The United States, New Zealand, and Australia are exceptions, Ms. Pong said. “More professionals come to the United States and to these countries, and their kids may do better,” she said in an interview. In addition, she said, because of the long history of immigration in the United States, new arrivals may have better networks that help them succeed than exist in many other countries.
While a number of researchers are able to document the pattern in the United States, they said they cannot explain satisfactorily why it occurs, except that immigrants often have such strengths as a good education that may be masked by their low socioeconomic status.
Cynthia Garcia Coll, a professor of education, psychology, and pediatrics at Brown University and a conference organizer, said in an interview that the research of Ruben Rumbaut, a sociology professor at the University of California, Irvine, provides insight into why subsequent generations struggle academically. “As the kids acculturate,” Ms. Coll said, “they lose the protectiveness of the homes. ... They don’t want to talk the language. There is a lot of pressure for them to get away from the house.”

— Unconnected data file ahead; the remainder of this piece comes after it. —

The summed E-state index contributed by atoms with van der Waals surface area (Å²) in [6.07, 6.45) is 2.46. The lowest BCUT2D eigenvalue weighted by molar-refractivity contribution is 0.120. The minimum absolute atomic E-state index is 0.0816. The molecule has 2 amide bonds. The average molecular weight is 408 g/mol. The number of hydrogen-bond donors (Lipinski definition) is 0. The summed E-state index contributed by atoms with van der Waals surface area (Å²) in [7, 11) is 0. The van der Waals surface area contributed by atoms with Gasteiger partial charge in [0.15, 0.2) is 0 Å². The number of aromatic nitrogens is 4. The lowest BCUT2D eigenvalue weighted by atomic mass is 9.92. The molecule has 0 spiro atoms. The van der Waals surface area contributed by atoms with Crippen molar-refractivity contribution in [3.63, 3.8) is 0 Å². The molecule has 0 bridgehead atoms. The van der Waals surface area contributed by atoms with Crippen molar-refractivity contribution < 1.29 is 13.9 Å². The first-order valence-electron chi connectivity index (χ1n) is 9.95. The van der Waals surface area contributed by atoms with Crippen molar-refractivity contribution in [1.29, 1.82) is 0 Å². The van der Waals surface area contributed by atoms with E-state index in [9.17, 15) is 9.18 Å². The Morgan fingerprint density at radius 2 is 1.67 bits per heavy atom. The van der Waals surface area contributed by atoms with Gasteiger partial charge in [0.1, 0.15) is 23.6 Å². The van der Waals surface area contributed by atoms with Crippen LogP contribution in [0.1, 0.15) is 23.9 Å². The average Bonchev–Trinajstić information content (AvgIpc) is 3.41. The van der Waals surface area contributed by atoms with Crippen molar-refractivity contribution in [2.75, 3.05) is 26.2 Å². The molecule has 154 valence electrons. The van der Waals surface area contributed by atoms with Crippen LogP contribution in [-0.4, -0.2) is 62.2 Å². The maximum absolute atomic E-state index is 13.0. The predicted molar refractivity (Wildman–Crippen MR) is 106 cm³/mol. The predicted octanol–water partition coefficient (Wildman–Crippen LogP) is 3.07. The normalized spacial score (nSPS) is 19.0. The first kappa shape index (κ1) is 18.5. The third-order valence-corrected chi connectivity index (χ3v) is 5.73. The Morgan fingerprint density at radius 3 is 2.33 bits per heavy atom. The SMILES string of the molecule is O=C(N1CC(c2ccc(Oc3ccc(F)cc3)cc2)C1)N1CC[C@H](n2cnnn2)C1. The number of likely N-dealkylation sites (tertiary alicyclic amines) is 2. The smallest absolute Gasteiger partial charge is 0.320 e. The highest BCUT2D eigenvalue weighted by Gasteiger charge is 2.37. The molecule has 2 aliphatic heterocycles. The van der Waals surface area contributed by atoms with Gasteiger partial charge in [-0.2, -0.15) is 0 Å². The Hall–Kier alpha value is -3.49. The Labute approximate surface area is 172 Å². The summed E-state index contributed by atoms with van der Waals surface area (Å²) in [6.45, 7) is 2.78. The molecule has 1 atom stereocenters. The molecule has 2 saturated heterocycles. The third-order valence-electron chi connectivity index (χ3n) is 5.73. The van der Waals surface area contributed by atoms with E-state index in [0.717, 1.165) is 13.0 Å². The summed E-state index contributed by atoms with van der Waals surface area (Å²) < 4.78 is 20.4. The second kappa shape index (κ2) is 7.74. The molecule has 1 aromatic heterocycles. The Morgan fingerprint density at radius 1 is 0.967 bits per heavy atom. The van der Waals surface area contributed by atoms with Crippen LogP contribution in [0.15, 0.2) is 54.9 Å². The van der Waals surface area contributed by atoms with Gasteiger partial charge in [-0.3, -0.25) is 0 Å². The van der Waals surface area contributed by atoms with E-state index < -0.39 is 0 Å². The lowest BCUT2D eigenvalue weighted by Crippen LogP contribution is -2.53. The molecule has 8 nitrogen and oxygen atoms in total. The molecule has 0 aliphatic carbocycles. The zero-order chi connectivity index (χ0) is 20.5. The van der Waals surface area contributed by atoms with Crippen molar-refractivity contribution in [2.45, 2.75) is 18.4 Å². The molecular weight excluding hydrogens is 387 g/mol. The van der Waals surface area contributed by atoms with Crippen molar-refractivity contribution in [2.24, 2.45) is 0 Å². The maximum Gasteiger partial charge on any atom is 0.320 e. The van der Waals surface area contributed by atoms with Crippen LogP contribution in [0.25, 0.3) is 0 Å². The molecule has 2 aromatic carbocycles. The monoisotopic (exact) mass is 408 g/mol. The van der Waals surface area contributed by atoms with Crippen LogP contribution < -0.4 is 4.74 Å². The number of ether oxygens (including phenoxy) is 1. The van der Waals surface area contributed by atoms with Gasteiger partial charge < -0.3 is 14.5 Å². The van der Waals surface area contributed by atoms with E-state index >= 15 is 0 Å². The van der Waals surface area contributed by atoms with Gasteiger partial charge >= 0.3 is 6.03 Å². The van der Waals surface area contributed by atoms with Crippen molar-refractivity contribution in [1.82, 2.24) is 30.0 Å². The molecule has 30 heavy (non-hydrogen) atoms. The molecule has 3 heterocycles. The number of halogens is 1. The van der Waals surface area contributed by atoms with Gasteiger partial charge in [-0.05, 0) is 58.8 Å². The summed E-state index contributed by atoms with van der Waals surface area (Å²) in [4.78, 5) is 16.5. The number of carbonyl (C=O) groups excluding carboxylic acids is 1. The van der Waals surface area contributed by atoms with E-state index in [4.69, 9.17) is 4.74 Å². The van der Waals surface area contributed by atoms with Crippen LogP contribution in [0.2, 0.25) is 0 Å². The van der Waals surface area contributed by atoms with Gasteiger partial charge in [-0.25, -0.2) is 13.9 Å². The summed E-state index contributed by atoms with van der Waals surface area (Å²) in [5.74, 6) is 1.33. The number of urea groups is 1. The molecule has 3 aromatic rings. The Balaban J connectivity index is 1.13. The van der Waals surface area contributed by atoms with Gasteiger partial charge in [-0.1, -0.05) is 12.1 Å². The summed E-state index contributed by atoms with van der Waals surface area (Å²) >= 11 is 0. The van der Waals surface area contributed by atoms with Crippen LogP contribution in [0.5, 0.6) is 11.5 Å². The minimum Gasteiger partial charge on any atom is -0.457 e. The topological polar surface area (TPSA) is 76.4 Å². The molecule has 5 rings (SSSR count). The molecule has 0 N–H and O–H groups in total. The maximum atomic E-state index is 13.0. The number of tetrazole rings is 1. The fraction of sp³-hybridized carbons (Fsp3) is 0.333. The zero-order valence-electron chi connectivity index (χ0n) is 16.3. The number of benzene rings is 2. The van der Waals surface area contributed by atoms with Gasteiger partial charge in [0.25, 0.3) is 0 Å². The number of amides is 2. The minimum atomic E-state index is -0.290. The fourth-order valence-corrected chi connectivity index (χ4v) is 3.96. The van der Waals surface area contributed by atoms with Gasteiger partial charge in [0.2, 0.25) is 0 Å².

She noted that the more acculturated students speak better English but do less homework. In addition, she said, “they are starting to buy in to the notion of minorities here [in the United States], that even if you work hard and play hard, discrimination is going to get at you.”
To prevent the deterioration of academic success over the generations, individual researchers at the March 6-7 meeting recommended such policies as investing in preschool education, supporting bilingual education, strengthening after-school programs, developing stronger relationships between pre-K-12 and higher education, and learning from successful immigrant communities what they do to help their members adapt.